Boonville, NY, Jul 25, 2011 — Whether it's from a float plane, a little two-seater, or even one of those little commercial jets, the aerial view of the North Country is unforgettable. You can see the whole topography of the Adirondack range, topped by the high peaks. There are vast skeins of wetlands, rivers, lakes and ponds, and villages stitched together with ribbons of roadways.
The network of airstrips across northern New York is less obvious, but there are just enough to host a community of private planes and their pilots. The airfield in Boonville is typical of the smallest private airfields. It's really just that: a flat, well-mowed grassy field. But it does have its own gas pump. Here's today's Heard Up North. Go to full article
The Tug Hill Plateau is actually a "cuesta" in geological terms, rising gently from Lake Ontario in the west then diving steeply into the Black River valley in the East. This shot looks east.
Jul 22, 2011 — Yesterday, we heard about a not-for-profit called LightHawk, which offers environmental groups private flights to help them give an aerial perspective to their "green" issues.
Today we focus on one group using that service to fight for its survival - the Tug Hill Commission. The Commission isn't exactly an environmental group. It's a state agency, and it's facing elimination in Governor Andrew Cuomo's effort to streamline government.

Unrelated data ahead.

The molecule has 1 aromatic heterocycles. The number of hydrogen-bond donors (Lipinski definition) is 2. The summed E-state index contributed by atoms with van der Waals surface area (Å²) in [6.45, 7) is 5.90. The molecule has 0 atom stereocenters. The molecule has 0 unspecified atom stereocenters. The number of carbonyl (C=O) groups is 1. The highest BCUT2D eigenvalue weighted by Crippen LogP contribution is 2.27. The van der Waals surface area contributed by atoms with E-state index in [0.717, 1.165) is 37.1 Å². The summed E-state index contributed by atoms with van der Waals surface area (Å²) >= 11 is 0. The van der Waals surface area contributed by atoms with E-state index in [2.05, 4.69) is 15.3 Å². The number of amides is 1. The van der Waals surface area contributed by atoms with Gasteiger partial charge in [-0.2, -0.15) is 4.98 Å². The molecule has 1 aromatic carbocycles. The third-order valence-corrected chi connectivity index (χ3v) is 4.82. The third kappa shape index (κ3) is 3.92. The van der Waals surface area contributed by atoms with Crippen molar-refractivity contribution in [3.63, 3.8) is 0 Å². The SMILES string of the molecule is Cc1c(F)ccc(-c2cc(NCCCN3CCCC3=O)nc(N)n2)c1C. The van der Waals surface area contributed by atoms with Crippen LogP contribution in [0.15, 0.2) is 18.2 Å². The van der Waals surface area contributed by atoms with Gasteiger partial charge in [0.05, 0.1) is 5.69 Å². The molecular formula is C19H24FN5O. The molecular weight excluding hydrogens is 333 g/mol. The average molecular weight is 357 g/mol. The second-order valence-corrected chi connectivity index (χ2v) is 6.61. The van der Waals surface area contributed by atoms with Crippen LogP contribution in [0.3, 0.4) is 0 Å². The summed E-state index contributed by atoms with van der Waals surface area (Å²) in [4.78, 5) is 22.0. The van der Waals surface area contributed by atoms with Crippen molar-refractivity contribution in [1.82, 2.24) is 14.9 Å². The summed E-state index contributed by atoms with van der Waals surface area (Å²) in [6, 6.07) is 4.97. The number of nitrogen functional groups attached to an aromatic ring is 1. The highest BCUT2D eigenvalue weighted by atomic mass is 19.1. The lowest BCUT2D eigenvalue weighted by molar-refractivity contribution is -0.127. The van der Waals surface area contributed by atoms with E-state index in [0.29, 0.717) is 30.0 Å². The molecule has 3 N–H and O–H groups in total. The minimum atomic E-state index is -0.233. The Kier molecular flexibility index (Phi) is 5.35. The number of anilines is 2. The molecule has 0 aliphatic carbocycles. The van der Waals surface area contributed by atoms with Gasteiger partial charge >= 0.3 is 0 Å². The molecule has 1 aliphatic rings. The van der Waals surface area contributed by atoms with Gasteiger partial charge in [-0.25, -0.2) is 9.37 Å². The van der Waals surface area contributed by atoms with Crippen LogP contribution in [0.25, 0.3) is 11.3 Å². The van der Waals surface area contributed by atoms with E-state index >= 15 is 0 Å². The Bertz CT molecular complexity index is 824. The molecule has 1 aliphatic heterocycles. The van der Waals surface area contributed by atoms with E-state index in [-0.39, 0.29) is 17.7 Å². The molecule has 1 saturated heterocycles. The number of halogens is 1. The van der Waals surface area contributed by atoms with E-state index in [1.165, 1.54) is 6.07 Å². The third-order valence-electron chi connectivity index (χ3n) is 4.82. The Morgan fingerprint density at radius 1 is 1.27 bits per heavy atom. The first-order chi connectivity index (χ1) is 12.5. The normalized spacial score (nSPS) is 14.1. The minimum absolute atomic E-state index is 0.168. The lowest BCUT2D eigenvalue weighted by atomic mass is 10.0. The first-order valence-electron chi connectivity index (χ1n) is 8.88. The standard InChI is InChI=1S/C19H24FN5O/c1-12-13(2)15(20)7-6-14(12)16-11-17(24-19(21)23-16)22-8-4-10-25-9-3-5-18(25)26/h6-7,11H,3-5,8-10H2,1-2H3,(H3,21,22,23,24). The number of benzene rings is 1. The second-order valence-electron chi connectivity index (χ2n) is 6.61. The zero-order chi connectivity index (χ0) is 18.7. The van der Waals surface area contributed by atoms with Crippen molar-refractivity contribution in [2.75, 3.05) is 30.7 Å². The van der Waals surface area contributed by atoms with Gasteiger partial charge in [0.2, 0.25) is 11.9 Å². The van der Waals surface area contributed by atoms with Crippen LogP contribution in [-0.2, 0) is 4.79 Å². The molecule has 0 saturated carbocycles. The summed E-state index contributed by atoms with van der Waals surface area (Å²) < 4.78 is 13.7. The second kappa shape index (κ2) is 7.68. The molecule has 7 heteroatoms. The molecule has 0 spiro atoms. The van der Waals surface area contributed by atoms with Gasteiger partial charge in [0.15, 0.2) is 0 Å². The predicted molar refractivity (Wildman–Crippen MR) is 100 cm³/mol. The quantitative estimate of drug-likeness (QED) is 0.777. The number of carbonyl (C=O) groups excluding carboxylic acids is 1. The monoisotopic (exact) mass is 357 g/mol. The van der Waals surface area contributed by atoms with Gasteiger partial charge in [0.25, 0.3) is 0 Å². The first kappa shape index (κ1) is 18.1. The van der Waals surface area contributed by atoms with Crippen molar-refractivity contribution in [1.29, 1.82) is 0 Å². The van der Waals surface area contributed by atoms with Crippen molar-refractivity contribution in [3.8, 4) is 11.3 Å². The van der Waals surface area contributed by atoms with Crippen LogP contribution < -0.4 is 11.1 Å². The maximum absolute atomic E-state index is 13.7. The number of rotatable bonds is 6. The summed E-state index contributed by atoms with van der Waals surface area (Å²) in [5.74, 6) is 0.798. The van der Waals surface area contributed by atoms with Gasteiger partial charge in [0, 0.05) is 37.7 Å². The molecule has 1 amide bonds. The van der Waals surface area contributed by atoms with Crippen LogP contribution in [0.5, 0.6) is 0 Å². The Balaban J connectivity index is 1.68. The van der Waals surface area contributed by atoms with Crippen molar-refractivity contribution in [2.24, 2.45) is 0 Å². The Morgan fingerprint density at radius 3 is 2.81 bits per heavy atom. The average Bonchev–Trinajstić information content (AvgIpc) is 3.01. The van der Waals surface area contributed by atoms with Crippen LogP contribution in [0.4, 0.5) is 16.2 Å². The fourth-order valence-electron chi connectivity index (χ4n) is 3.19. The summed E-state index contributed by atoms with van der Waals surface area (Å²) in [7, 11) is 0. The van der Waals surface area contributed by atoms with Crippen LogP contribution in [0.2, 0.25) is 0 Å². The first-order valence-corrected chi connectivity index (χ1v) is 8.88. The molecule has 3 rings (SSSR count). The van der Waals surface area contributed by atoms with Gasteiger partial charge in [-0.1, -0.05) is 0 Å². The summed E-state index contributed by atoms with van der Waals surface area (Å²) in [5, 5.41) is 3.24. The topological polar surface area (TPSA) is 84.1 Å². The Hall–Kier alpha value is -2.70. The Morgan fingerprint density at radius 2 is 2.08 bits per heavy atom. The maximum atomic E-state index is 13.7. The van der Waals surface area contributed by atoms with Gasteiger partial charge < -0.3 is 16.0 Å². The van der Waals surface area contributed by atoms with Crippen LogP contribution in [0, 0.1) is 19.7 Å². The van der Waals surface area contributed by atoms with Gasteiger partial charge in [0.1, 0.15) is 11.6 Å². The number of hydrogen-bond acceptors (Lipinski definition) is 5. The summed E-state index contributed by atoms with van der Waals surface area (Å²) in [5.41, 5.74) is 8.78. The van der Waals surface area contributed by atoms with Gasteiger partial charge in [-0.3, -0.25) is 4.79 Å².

But the communities of the Tug Hill Plateau see the Commission as indispensable to balancing the economy and the environment in a "working forest". And more than that, they see the Commission as a potential model for other state agencies.
David Sommerstein was invited for a flight recently and has this story. Go to full article
Bob Keller of Boonville volunteers dozens of hours of flight time to environmental organizations via LightHawk. [Aerial support for these photos provided by LightHawk.]
Indian Lake, NY, Jul 21, 2011 — Environmental issues can be tough to convey to the public and to policymakers because they're landscape-scale. Flying high above, say, a forest, a factory, or a wetlands complex can give better perspective.
But few environmental groups can afford to pay for private flights. For 30 years, the not-for-profit Lighthawk has been bringing together volunteer pilots and environmental causes. David Sommerstein has this profile of the organization. Go to full article